``We’re trying to stay out of the penalty box more now. Given the inconsistency with the refereeing, it’s tough to do. One game they’re laying off and another game every time you touch somebody you get a penalty. You’ve got to adjust from game to game. We’re trying to focus on team discipline and we’re also trying to be aggressive and keep opposition shots to the outside and limit their transition game. If we stay disciplined, we’ll be successful.’’
Sorensen began playing lacrosse when he was a tot. Just about every male child in Peterborough does the same. It’s one of the sport’s hotbeds. Sorensen has always loved the camaraderie.
``To be a part of a squad of 16 guys for four or five months at a time is a lot of fun,’’ he says. ``Lacrosse is highly competitive and being around guys that think the same as you, who like to do the same things . . . that makes it easy to play lacrosse.’’
Doyle had a league-best 86 points going into the big game Friday and Sorensen has watched the captain’s brilliance unfold, and it’s not just the stats that impress.
``Each and every game he tries to put us on his back and run with it,’’ says Sorensen. ``It’s almost like you want to play the game for him because you can see how hard he works.
``Each and every year, you see him working so hard, and he’s consistent every game.’’
Rhys Duch has 70 points and will probably set an NLL record for most points by a rookie.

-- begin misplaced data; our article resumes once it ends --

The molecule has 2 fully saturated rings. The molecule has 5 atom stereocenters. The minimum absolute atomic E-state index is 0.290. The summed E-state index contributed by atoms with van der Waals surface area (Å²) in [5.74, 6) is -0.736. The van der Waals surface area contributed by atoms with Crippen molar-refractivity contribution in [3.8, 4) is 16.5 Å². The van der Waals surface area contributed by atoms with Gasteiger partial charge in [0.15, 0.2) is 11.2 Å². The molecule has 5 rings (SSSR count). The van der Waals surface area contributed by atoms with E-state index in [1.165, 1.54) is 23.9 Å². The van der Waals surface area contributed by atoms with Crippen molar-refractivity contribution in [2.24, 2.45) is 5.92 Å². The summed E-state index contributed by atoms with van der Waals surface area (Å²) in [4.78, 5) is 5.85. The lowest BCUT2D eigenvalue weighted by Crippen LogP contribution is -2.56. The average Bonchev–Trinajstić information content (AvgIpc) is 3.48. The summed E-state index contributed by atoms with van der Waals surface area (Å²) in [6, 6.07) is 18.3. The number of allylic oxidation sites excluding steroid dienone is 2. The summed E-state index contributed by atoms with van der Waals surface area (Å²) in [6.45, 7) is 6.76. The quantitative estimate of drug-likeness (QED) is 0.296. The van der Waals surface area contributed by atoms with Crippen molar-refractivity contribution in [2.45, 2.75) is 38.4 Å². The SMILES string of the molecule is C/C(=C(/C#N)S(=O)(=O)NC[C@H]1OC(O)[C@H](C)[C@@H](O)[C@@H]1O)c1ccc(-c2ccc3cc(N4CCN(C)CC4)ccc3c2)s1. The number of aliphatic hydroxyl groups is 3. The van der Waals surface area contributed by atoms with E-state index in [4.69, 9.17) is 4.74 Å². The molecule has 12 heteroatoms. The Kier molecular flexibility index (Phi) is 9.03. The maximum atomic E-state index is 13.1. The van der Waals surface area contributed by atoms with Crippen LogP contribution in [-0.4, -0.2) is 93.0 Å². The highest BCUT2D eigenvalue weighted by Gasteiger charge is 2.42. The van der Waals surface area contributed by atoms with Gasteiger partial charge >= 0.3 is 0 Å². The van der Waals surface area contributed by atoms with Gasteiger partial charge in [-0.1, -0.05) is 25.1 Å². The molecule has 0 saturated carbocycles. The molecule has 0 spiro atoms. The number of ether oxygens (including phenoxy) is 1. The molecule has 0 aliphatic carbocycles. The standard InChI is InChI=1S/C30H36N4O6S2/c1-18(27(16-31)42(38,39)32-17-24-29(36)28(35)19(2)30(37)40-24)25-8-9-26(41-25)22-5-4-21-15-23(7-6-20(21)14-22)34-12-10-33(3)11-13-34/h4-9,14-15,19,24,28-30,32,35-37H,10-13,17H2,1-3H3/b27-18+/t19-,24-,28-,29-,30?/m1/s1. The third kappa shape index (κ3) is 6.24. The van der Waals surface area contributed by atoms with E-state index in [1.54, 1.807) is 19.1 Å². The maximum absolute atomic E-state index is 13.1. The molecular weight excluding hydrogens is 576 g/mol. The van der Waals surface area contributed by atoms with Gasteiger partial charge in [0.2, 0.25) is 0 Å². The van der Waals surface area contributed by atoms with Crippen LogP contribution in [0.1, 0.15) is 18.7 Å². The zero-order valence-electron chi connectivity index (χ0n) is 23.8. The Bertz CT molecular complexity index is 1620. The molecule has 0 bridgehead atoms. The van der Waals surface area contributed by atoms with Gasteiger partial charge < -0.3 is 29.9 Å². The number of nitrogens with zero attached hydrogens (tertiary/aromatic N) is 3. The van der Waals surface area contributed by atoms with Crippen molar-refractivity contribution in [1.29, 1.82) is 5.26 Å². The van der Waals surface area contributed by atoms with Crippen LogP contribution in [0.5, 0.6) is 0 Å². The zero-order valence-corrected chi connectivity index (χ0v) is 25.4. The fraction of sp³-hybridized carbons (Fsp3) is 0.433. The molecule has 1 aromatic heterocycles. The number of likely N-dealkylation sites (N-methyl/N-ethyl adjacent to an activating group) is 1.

``Everybody keeps calling him a rookie but it’s almost like he’s been in the league three or four years,’’ says Sorensen. ``He picked it up really fast.
``It’s a different game from the summer league _ players are bigger and the pace is faster _ and he’s taken it and run with it. If you leave him open for even a split second, he’ll put it in the net nine out of 10 times. He’s shooting the ball well. It’s great for him. He’s a guy who comes to the rink and works hard every week.’’
So, as the schedule approaches the end, the players are staying positive and looking ahead. It’s the only way to look, says Sorensen. Think about it: any team that makes the playoffs needs to win only three more games to hoist the Champion’s Cup.
``Lacrosse is one of those sports that are exciting to watch,’’ Sorensen says. ``Each and every night, especially in this league, any team can beat any other team. If you play well and stick to your game plan, you win. If you make little mistakes, you lose.’’
Lifelong bonds are established in a sport where there are no millionaires on the floor.
``It starts with the camaraderie and kind of branches out from there into the whole family thing we experience here,’’ says Sorensen. ``Going to the rink, scoring goals, having fans cheer for you . . .
``I’m 22 years old and 10 years ago, for me to think I’d be where I am today, I couldn’t have imagined this would be happening.’’
It’s all good. Winning would make it even better.
~ Neil Stevens played box lacrosse growing up in St. Catharines,
Ontario, where he attended the same high school as did Stealth GM John
Mouradian. Years later, as a sports writer for The Canadian Press wire
service, Stevens began covering after NLL expansion into Canada in 1998
the home games of the Toronto Rock and the league in general. In 2008,
Mouradian and Stevens were inducted into the NLL Hall of Fame _ John in
the builders' category and Neil as a media honouree. At the age of 61,
Stevens is now retired, but still covering Rock games and writing
weekly NLL columns for the wire service for distribution to daily
newspapers across Canada. ~